c&d recyclingThe final phase of Tier 4 is upon the industry, and equipment manufacturers are for the most part embracing the change. As the deadline for the final phase of implementation nears, The U.S. Environmental Protection Agency (EPA) projects improvements in operating efficiency and a cleaner industry.

What Is Tier 4?

Each tier represents an acceptable level of emissions defined by the U.S. Environmental Protection Agency (EPA). The current Tier 4 standards aim for a 90 percent reduction in nitrogen oxide (NOx) and particulate matter emissions over previous Tier 3 numbers. The change is mandatory for all off-road vehicles, including construction and demolition recycling machinery.

The EPA divided Tier 4 into two phases. The interim phase began on January 1st, 2011, and the final phase is set for enforcement in 2015. The changes are part of the Clean Air Act, targeted at reducing off-road emissions to almost negligible levels. Changes to engines are projected to increase fuel efficiency by 5 percent over Tier 3 machines.

Who Does Tier 4 Affect?

All North American machinery manufacturers must comply with the new emissions regulations. Failure to do so can result in fines, lawsuits, decreased profits, and license revocation.

Balancing the Costs and Savings

New technology brings higher costs, and the construction and demolition recycling industry is no exemption. The costs of manufacturing new machinery with upgraded components inevitably result in higher prices for construction companies.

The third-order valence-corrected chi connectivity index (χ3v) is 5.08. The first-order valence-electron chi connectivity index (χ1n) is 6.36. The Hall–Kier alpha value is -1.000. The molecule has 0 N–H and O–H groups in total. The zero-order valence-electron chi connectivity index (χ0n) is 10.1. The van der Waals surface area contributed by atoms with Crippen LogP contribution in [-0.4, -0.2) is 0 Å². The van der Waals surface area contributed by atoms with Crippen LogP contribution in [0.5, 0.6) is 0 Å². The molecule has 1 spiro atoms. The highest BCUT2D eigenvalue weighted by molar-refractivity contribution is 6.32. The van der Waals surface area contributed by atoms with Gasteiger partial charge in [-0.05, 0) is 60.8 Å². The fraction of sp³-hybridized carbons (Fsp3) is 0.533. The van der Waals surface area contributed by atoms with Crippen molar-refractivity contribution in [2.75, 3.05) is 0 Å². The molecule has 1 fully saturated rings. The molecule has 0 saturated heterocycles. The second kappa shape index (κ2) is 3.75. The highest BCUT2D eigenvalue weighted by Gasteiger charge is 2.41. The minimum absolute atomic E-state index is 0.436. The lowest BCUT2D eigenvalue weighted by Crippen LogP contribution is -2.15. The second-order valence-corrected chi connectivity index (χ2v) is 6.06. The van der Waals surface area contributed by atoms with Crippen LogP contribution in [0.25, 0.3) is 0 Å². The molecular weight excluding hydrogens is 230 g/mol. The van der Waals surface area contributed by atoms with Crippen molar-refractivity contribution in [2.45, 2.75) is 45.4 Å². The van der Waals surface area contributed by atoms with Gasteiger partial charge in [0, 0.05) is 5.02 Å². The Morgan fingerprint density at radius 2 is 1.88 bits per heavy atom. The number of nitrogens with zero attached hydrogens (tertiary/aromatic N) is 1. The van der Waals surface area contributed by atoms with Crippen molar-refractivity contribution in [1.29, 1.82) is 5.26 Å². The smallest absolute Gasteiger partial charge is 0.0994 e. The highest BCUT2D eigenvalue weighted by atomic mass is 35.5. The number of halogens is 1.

Part of these costs come in the form of specific fuel and oil requirements. Tier 4 machines must use Ultra Low Sulfur Fuel (ULSF) and CJ-4 Low Ash Oil, both of which are designed to reduce wear and tear and extend machines’ useful life.

The good news is that the changes to engines and other machine components will help companies save money down the road. Tier 4 machines bring increased durability, which will reduce maintenance and repair expenses. Improvements in fuel efficiency will likewise drive down operating costs and boost productivity, according to industry experts.

Upgrading Your Fleet to Tier 4

Ensuring that your machinery complies with Tier 4 standards gives your business an edge in the market. Early adoption shows customers that you strive for the utmost in efficiency, performance, and safety. Here are some ways to make the transition easier:

  • You don’t have to invest in an entirely new fleet of machinery. Depending on the engine, many older machines can be fitted with the Best Available Control Technology (BACT). This bumps up the machines to a higher emissions tier and may enable them to become Tier-4 compliant.
  • Check your smaller off-road equipment for compliance. Many smaller pieces of machinery may already be Tier-4 compliant.
  • Train your staff in Tier 4 applications, regulations, and technology. While Tier 4 machines function nearly identically to their Tier 3 counterparts, technicians must learn how to operate a few new lights and switches and fill tanks with compliant fuel and oil.

General Kinematics offers advanced heavy-duty C&D and recycling equipment that can help your company achieve Tier 4 compliance. GK is a global leader in bulk materials handling, striving to help businesses improve safety and performance.

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  • Amy Donahue

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